October 2018

Artist's concept of the Kepler space telescope with some of the systems it observed (Image NASA)

NASA announced the end of its Kepler space telescope’s mission after it ran out of the fuel it needs to aim it towards the various areas of the sky to be observed. This event isn’t a surprise because in August 2018 problems with its thrusters had already started due to the scarcity of hydrazine used as fuel. Now it’s been “parked” in its heliocentric orbit in which it orbits the Sun and being a stable orbit it will keep on doing so for a very long time.

Greeley Crater (Image ESA/DLR/FU Berlin, CC BY-SA 3.0 IGO)

New images captured by ESA’s Mars Express space probe’s High Resolution Stereo Camera (HRSC) show Greeley Crater on Mars. Its name was officially approved in 2015 by the International Astronomical Union (IAU) to honor geologist Ronald Greeley, who passed away in 2011 after having worked on various Mars missions, also being part of the team that manages the HRSC instrument.

IC 63 (Image ESA/Hubble, NASA)

An image captured by the Hubble Space Telescope shows a nebula known as IC 63 and nicknamed the Ghost Nebula or the Ghost of Cassiopeia for its ghostly appearance generated by the transparencies in the gas and dust it contains. It looks suitable for the upcoming Halloween celebrations but it will not last forever because a star called Gamma Cassiopeiae is slowly wiping out that gas with its powerful emissions.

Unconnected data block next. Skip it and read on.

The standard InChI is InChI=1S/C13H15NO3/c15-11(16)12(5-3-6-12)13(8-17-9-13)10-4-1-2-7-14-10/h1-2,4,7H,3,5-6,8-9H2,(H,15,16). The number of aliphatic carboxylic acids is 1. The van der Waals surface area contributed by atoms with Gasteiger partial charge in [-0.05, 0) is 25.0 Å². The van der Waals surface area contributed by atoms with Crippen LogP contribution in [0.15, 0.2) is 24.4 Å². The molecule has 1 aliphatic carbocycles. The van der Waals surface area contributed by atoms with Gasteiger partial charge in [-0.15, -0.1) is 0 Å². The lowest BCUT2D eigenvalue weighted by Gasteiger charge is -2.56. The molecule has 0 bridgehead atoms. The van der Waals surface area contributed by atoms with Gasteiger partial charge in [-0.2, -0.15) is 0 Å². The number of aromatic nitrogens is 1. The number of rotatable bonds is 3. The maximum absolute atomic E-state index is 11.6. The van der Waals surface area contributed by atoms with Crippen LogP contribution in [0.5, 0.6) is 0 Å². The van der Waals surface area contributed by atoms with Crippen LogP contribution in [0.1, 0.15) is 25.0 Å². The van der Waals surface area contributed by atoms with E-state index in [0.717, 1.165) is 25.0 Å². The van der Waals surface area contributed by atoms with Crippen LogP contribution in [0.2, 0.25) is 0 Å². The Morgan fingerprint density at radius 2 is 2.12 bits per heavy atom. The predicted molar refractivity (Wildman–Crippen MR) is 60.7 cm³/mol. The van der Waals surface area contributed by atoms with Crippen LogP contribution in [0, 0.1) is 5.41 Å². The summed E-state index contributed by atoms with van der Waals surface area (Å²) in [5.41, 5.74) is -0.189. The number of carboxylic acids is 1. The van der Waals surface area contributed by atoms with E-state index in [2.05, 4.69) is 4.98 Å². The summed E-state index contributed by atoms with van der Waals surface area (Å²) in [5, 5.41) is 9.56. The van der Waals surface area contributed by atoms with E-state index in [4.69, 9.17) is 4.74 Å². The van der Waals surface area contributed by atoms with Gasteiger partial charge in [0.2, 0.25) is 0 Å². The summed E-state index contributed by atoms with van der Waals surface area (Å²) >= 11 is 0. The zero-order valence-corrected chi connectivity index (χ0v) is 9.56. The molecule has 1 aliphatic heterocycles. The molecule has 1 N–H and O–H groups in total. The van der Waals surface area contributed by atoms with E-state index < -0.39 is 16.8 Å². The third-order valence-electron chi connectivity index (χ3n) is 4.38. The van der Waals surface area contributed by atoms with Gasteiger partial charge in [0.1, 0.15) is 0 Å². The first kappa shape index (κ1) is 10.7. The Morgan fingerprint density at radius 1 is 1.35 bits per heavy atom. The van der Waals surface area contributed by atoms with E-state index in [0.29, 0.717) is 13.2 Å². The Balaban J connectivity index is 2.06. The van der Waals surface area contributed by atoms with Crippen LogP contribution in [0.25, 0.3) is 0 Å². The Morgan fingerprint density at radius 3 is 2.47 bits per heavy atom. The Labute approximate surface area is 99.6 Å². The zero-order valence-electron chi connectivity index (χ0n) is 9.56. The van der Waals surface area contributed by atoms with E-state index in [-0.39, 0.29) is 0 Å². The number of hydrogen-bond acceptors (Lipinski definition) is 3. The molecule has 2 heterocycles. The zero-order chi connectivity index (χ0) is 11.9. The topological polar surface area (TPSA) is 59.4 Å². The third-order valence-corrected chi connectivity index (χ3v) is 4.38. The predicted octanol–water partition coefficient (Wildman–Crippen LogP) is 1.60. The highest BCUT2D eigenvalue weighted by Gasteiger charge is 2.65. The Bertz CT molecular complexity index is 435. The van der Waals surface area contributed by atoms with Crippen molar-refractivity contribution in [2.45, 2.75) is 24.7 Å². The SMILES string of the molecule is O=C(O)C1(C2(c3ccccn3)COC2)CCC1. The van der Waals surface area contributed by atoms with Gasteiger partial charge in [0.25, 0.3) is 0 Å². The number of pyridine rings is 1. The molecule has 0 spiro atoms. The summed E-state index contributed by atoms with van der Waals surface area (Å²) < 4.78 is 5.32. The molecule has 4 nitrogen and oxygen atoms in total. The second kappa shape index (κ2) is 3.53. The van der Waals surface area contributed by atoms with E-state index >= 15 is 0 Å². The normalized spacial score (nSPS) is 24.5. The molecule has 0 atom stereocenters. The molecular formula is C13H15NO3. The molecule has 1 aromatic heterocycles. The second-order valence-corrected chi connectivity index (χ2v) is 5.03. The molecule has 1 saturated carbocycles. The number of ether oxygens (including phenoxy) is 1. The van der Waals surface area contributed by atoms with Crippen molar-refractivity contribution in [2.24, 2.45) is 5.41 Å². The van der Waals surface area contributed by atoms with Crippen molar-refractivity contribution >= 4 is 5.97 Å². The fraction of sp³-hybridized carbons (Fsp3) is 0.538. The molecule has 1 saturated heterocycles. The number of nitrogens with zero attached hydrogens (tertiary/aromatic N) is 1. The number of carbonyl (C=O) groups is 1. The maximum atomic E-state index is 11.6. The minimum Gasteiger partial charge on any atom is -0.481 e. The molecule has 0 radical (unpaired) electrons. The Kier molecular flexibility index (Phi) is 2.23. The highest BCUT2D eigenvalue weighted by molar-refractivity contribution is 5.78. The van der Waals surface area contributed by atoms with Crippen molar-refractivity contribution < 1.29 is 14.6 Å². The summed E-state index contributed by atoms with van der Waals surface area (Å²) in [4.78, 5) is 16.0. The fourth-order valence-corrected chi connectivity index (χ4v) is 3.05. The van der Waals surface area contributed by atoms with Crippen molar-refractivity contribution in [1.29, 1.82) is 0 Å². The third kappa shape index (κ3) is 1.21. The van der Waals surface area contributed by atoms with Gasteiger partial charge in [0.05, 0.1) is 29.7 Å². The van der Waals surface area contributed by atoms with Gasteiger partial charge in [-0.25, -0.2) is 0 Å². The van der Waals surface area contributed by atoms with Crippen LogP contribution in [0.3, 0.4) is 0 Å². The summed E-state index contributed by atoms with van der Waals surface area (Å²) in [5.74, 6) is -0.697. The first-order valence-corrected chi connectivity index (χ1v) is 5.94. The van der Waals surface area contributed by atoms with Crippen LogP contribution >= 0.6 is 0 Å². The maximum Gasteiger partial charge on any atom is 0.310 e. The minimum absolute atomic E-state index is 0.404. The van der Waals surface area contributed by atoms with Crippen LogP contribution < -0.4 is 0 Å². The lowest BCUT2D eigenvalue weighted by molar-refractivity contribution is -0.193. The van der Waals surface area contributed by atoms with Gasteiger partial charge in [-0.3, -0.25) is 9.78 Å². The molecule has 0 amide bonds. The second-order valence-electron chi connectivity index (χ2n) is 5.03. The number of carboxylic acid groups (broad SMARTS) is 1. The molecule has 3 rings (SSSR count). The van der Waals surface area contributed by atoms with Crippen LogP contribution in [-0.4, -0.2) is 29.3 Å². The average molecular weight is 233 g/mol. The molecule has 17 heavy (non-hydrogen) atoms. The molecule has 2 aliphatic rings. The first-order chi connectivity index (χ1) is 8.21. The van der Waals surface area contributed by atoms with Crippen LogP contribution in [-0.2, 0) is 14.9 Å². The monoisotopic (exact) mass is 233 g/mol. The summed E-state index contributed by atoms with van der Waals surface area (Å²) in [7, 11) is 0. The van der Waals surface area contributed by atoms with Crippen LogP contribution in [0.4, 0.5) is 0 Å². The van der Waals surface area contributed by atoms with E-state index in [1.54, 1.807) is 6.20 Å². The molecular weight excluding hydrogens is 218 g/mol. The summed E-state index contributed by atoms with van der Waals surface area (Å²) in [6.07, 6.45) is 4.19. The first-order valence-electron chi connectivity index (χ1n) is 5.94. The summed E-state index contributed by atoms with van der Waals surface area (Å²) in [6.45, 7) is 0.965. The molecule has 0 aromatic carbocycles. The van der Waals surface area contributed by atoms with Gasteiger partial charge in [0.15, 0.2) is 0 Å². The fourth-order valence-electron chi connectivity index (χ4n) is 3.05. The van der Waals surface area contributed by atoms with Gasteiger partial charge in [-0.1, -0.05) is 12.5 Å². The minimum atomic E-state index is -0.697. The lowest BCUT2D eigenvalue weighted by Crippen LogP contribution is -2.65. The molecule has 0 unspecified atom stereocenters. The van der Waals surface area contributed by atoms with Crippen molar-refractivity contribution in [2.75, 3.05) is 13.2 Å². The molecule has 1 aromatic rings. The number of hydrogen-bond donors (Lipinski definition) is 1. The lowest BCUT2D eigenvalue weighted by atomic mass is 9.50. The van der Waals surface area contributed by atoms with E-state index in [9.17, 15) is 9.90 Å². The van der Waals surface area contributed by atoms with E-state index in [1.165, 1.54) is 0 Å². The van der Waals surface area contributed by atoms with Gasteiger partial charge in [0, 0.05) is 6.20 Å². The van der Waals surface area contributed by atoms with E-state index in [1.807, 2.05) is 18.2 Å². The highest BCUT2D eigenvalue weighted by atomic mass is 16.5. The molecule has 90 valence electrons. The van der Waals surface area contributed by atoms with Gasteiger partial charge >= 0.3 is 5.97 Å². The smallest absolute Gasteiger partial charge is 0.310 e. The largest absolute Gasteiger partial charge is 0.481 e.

NGC 2467 seen by FORS2 (Image ESO)

ESO has published a photo of the nebula NGC 2467, also known as the Skull Nebula, taken using the FORS2 instrument mounted on the VLT in Chile. It’s a stellar nursery as it contains a lot of gas that’s still forming a number of new stars and consequently sees a predominance of young, often massive, stars. The photo was taken as part of ESO’s Cosmic Gems programme, which has also an educational purpose.

An article published in the journal “Nature Geoscience” describes a research into the possibilities that the salt water beneath the surface of Mars contains oxygen. A team of researchers created a series of simulations based on the possible conditions existing in those environments, concluding that there can be oxygen in the case of exchanges with the atmosphere. This means that it’s possible that in the underground lake containing very salty liquid water of which the discovery was announced in July 2018 there’s some possibility that life forms exist that use oxygen in their metabolism.